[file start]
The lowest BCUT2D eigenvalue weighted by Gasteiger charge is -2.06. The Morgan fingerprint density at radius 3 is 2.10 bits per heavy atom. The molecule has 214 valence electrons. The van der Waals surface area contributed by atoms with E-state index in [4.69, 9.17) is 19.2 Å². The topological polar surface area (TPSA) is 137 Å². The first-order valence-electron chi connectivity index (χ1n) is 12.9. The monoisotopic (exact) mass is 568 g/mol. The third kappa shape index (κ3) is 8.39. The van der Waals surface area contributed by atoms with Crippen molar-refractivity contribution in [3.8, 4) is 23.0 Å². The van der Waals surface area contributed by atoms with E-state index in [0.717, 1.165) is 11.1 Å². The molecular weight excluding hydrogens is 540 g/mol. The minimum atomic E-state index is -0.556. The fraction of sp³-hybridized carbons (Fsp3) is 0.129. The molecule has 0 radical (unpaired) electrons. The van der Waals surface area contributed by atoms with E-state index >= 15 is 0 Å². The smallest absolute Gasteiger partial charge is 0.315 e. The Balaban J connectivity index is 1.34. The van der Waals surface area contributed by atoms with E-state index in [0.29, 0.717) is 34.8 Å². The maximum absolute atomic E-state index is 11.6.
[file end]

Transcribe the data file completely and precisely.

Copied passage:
The lowest BCUT2D eigenvalue weighted by Gasteiger charge is -2.06. The Morgan fingerprint density at radius 3 is 2.10 bits per heavy atom. The molecule has 214 valence electrons. The van der Waals surface area contributed by atoms with E-state index in [4.69, 9.17) is 19.2 Å². The topological polar surface area (TPSA) is 137 Å². The first-order valence-electron chi connectivity index (χ1n) is 12.9. The monoisotopic (exact) mass is 568 g/mol. The third kappa shape index (κ3) is 8.39. The van der Waals surface area contributed by atoms with Crippen molar-refractivity contribution in [3.8, 4) is 23.0 Å². The van der Waals surface area contributed by atoms with E-state index in [0.717, 1.165) is 11.1 Å². The molecular weight excluding hydrogens is 540 g/mol. The minimum atomic E-state index is -0.556. The fraction of sp³-hybridized carbons (Fsp3) is 0.129. The molecule has 0 radical (unpaired) electrons. The van der Waals surface area contributed by atoms with E-state index >= 15 is 0 Å². The smallest absolute Gasteiger partial charge is 0.315 e. The Balaban J connectivity index is 1.34. The van der Waals surface area contributed by atoms with E-state index in [0.29, 0.717) is 34.8 Å². The maximum absolute atomic E-state index is 11.6.